• Enhancing rewards through team goals rather than an individual focus;
  • Adding sales performance incentive funds (“SPIFs”) where possible;
  • Addressing windfall or bluebird situations, where the terms and provisions of incentive plans do not adequately reflect the possibility of unusual situations, such as the COVID19 pandemic, that may result in excessive and unwarranted payments due to sales team members;
  • Ensuring high performers have the opportunity to earn previous pay levels and provide retention elements into their pay mix as they may be poached by competitors; and
  • Pausing a sales plan completely and allow for discretionary payments based on business development activities.

We are living in a world where there is more uncertainty than ever, but we must hope that there is a turn around the corner. When the economy starts to come back, companies who are proactive at retaining their sales talent will come out of this stronger and on top.

Questions or need help evaluating your organization’s sales incentive plan options? Please contact Jen Givens or Tom Hurley by filling out the contact form below.

Published May 15, 2020

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Adapting Compensation Strategy in an Economic Crisis

And just like that, the Goldilocks Economy ended. GDP growth was a healthy 2.9% in 2019. The Dow Jones hit 29,000 in January, 2020, and a record high in February. The 3.5% unemployment rate was the lowest we had seen since 1969. In a few short weeks, that’s all changed.

Absent a magic bullet, the only solution is to adapt in an economic crisis. As we weather the impact to the global economy, significant disruption to business and weakening of many sectors, one thing is sure: businesses still need to retain key talent – not just the top performers, but workers who perform critical jobs. 

We recently posted an article outlining the importance of Recalibrating Human Capital Strategy and we identified four core areas to assess:

  • Strategic planning
  • Leading during a time of crisis
  • Employer branding and communications
  • Compensation and total rewards

Our focus in this article is compensation and total rewards.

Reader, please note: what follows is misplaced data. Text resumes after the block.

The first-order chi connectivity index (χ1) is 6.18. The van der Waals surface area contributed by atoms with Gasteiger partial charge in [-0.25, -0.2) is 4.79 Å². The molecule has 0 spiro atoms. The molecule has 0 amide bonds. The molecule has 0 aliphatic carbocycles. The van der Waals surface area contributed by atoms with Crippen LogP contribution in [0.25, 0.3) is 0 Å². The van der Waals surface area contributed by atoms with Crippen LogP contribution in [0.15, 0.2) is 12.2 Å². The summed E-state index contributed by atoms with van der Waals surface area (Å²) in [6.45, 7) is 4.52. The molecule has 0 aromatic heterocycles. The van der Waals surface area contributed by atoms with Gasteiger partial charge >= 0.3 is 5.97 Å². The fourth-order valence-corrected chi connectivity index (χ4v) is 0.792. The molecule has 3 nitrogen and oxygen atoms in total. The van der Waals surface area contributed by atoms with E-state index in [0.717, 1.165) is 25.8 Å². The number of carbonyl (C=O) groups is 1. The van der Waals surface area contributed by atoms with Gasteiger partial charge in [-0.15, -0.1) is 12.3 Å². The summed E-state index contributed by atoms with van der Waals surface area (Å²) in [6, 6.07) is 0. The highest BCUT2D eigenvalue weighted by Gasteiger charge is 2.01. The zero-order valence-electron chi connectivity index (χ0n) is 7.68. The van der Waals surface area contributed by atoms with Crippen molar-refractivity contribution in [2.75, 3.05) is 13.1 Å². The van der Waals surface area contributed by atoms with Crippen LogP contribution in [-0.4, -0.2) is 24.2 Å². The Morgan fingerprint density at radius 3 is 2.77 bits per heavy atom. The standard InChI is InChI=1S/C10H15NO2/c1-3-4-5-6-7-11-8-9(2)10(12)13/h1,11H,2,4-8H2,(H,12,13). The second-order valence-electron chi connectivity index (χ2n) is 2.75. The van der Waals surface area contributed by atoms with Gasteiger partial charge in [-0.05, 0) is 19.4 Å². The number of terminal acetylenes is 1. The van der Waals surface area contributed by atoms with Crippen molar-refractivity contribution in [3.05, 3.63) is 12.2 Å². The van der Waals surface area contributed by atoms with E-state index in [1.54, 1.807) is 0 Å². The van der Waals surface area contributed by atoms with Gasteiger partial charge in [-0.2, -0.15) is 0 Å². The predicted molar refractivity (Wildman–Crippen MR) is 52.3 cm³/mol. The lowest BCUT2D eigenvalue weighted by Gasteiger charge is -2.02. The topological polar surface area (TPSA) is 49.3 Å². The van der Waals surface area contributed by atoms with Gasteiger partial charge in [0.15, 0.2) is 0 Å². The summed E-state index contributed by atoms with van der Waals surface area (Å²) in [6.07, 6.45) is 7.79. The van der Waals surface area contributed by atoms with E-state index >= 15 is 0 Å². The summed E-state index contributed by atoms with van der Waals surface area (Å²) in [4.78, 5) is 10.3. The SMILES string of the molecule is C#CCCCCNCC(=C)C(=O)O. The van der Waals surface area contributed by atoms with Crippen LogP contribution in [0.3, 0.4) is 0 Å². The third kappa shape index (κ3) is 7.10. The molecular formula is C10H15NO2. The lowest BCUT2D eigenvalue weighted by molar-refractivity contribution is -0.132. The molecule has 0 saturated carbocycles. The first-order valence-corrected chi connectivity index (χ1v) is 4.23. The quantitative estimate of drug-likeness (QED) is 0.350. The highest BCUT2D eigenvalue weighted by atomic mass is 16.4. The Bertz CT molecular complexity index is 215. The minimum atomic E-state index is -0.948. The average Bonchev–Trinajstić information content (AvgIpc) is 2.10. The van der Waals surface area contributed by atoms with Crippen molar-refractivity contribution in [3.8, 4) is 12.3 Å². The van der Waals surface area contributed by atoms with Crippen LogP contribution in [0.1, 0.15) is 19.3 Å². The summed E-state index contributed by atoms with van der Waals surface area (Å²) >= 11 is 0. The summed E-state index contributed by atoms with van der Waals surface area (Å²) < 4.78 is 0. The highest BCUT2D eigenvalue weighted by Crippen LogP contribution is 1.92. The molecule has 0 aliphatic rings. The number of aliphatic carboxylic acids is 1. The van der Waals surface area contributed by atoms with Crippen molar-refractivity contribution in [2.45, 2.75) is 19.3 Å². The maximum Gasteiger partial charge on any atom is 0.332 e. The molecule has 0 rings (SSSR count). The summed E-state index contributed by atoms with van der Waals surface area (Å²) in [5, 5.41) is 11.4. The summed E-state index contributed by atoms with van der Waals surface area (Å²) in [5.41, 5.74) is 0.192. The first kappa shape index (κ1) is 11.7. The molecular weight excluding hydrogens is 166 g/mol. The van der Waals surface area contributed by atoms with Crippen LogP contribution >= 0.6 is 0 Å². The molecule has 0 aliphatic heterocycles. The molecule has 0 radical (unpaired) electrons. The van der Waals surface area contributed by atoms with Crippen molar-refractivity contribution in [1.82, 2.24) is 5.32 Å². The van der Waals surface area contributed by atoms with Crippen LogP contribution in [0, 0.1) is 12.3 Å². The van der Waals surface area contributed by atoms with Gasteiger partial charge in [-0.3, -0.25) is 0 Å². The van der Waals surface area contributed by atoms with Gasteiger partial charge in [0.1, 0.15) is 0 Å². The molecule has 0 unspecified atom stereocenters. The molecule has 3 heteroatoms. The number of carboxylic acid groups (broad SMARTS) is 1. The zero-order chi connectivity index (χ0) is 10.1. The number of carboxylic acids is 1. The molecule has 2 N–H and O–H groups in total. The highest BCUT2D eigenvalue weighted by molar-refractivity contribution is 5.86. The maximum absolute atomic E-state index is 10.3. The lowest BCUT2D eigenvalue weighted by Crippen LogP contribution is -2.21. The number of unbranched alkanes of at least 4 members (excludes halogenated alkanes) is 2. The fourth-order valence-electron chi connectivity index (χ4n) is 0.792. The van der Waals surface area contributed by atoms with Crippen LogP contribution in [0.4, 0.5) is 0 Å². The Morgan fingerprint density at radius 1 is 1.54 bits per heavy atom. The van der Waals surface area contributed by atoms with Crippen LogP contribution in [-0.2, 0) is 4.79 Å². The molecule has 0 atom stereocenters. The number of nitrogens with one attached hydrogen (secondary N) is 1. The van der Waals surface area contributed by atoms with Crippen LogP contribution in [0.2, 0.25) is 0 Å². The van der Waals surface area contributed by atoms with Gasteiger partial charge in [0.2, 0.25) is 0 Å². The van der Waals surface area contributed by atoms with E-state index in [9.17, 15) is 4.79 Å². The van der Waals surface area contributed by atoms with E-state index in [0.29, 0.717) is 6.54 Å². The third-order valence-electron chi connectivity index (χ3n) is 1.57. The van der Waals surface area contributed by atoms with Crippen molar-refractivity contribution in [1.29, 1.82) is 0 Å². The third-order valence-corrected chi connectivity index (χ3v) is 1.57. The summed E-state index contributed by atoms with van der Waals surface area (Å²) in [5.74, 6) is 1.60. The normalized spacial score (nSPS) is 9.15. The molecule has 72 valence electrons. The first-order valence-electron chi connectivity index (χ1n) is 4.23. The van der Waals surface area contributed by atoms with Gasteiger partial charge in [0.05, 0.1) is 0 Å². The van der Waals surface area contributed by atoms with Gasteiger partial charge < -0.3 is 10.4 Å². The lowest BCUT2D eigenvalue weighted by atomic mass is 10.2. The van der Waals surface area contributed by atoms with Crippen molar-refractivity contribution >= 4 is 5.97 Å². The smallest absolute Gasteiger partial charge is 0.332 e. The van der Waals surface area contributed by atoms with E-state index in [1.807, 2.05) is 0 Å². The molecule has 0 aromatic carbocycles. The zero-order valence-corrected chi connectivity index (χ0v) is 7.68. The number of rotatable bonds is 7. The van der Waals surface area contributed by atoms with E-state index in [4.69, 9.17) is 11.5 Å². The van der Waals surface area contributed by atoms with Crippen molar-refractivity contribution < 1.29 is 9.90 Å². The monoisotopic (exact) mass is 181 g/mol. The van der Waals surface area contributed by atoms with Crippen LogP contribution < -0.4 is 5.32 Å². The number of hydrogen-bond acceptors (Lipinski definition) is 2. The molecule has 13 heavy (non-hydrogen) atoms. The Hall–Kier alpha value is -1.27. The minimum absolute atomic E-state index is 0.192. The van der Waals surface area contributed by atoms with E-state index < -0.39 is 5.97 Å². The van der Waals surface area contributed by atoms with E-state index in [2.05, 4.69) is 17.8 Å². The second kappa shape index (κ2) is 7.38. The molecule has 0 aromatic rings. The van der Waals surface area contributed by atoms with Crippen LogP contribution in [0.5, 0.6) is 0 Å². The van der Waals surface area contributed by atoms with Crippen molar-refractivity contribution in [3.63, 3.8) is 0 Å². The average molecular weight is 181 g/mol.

adapting compensation strategy in the coronavirus economic crisis

Coronavirus Economy Impacts Variable Pay

The economic downturn – and possible recession – won’t impact all sectors to the same degree. In fact, growth is expected in retail grocery/non-durable essential goods, ecommerce, shipping-related subsectors in the transportation industry, and medical supply manufacturing. But many other organizations will have little option other than to reduce staff and the remaining staff will experience lower wage growth – if any at all. 

Let’s face it – base pay increases are already stagnant, having hovered between 2.9% and 3.1% annually since 2013. Regardless, there will always be a need to keep and attract strong talent. This is especially true for organizations poised to thrive in the Coronavirus Economy. There are strategies you can begin to employ to increase your opportunity to do so – as long as you remain focused on total rewards: the value of base pay, variable pay, and benefits and ancillary programs. 

Historically, non-fixed pay (variable pay) has provided an opportunity for an upside and has been an important tool for closing the gap between relatively flat growth in base wages and the need to achieve market-competitive total cash.

The majority of for-profit organizations – as many as 84%, according to WorldatWork – offer at least one kind of variable pay program and variable pay for salaried exempt employees has averaged 12%-13% of payroll over the past 10 years. Executives and senior leadership have the highest percentage of variable pay opportunities, followed by middle management and then professional exempt employees. Many organizations also provide variable pay to non-exempt employees.

Allocate Increase Dollars Where Needed Most

Because variable pay is, well, variable, most plans not only have targets, but also thresholds and maximums. Even in a year when overall performance doesn’t hit the target, many employees receive some payout. And in a great year, the payout will exceed the target percentage.